Amid the minivans and SUVs in the parking lot at the soccer field, Jo Roberts’ electric car stands out.
She’s one of a small but growing number of Clark County residents unhooking from the gas pump.
“We have a lot of electricity from hydropower, so it makes complete sense to me. Fuel prices are only going up, and I want to have less dependence on oil,” said Roberts, who lives in downtown Vancouver with her husband and two tween sons.
She drives her recently leased Nissan Leaf to her job as a research director of an herbal supplement company in Sandy, Ore., but only once a week, and telecommutes the rest of the time. “The main portion of my driving is running kids back and forth to school and activities,” Roberts said. “They love it.”
Electric cars, though hardly common, are merging into the mainstream as their prices shrink and their ranges grow, making them a viable choice in family-centric Clark County.
Only 312, or nine-hundredths of 1 percent, of the 362,203 licensed vehicles in Clark County are electric. The state tracks electric cars that can travel faster than 35 mph because it charges owners a $100 annual fee in lieu of the gas tax.
Lease for less than gas
Around here, you’re more likely to spot a Nissan Leaf than a Tesla Roadster, the first highway-capable all-electric vehicle in serial production in the United States. Ridgefield resident Steve Erickson said electric car evangelists like him may fantasize about owning a Tesla, which Consumer Reports named the car of the year for 2014, but the price tag is a barrier. Consumer Reports paid nearly $90,000 for the Model S Tesla it tested. The Ford Focus electric, Chevy Spark and Mitsubishi iMiEv ring up at about a third or less of that. Nissan has captured the lion’s share of the still tiny market for electric cars. A base-model Leaf runs about $30,000, and Nissan offers leases for $199 a month.
People who never would have considered leasing a vehicle are signing on the dotted line.
“The last 10 cars I bought, I paid cash for,” said Erickson, a financial adviser. “When these (electric cars) were first coming out I said, ‘I don’t want to be stuck with big brick cellphone.’ We’re in the third year of our lease, and there’s a lot more choices out there.”
His kids, 3-year-old Ian and 7-year-old Grace, race each other to greet him when he returns home from work, each hoping to be the one to plug the car into the garage outlet. They pinch their noses at the smell of exhaust.
Although Erickson, Roberts and other electric-car drivers say they do so to reduce dependence on foreign oil or shrink their carbon footprint, they also have their eyes on the bottom line.
Erickson pays about $30 extra a month on electricity to charge his car. Before, he spent about $300 a month on gas for his 40-mile round-trip commute to his office in Vancouver.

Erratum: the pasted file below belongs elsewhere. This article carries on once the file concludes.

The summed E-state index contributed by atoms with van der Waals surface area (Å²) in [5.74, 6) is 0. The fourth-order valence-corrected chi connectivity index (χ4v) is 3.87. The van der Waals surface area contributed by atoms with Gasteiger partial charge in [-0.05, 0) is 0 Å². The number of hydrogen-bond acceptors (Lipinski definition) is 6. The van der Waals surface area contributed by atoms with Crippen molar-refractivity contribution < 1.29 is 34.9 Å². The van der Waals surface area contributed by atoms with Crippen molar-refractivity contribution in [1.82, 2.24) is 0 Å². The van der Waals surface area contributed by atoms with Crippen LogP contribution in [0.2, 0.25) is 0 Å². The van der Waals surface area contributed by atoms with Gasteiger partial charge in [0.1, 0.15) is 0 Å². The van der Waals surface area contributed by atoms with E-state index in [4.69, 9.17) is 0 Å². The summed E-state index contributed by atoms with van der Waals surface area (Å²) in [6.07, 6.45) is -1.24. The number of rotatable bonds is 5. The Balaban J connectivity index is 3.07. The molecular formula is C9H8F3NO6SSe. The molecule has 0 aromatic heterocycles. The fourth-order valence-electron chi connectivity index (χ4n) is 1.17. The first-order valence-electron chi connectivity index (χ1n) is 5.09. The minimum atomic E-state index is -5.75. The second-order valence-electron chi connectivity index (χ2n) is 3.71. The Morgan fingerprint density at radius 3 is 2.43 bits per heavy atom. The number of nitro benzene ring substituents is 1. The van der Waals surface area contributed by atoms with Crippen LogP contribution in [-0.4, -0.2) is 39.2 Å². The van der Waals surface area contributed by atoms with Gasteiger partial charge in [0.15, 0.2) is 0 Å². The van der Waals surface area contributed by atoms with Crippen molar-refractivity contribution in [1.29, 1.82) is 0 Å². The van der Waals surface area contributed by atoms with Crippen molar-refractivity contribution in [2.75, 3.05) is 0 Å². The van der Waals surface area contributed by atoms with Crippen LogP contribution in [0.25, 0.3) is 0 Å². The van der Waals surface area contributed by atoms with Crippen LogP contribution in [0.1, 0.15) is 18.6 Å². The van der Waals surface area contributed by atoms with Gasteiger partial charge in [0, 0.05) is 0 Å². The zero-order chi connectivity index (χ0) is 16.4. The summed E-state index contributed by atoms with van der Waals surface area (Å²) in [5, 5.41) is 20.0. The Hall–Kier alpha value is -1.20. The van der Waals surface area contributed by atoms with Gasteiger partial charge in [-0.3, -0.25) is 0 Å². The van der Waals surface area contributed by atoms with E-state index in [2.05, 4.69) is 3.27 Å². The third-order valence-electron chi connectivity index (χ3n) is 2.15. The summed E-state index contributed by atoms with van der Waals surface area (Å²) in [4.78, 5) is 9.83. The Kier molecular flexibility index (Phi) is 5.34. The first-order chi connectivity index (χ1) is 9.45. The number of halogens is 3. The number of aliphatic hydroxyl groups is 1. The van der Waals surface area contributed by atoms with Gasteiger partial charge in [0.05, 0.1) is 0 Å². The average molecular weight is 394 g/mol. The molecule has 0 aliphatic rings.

Like Erickson, other drivers of electric cars are more likely to have relied on used cars in the past, according to research by the Institute of Transportation Studies at the University of California, Davis. The 2013 report also found plug-in car owners are likely to own a second gas-powered vehicle.
That’s handy to have if a family ever wants to drive farther than 84 miles, the average range for the Leaf.
Roberts, who’s still getting accustomed to her Leaf, makes sure it’s fully charged when she sets off for work and then plugs it in at the office.
“It’s for peace of mind,” she said.
Erickson’s wife, Alisha, was driving their Leaf soon after they acquired it when it almost ran out of juice near the freeway exit to their house. She called Nissan for the free roadside assistance it offers to Leaf drivers.
“Range anxiety was a big deal,” Alisha Erickson said.
Electric cars show remaining battery power on the dash console.
“Now I know it’s like a gas tank,” Alisha said. “It makes you aware of how much you are using. We have to pay attention rather than just consume.”
“The car teaches you how to drive more efficiently,” her husband added. “Now I actually drive gas vehicles differently.”
Erickson doesn’t have to be as careful as when he first started driving his electric car three years ago. Dots now crowd the online map of electric charging stations (afdc.energy.gov/locator/stations), with outlets at Fred Meyer, Walgreens and other stores.
Because electric car batteries can lose power in temperature extremes, Erickson plugged into charging stations more frequently during last winter’s cold snap. It was the first time he ever noticed any competition for the outlets.
If forecasts for a global surge in electric car production bear out, that’s likely to happen more often.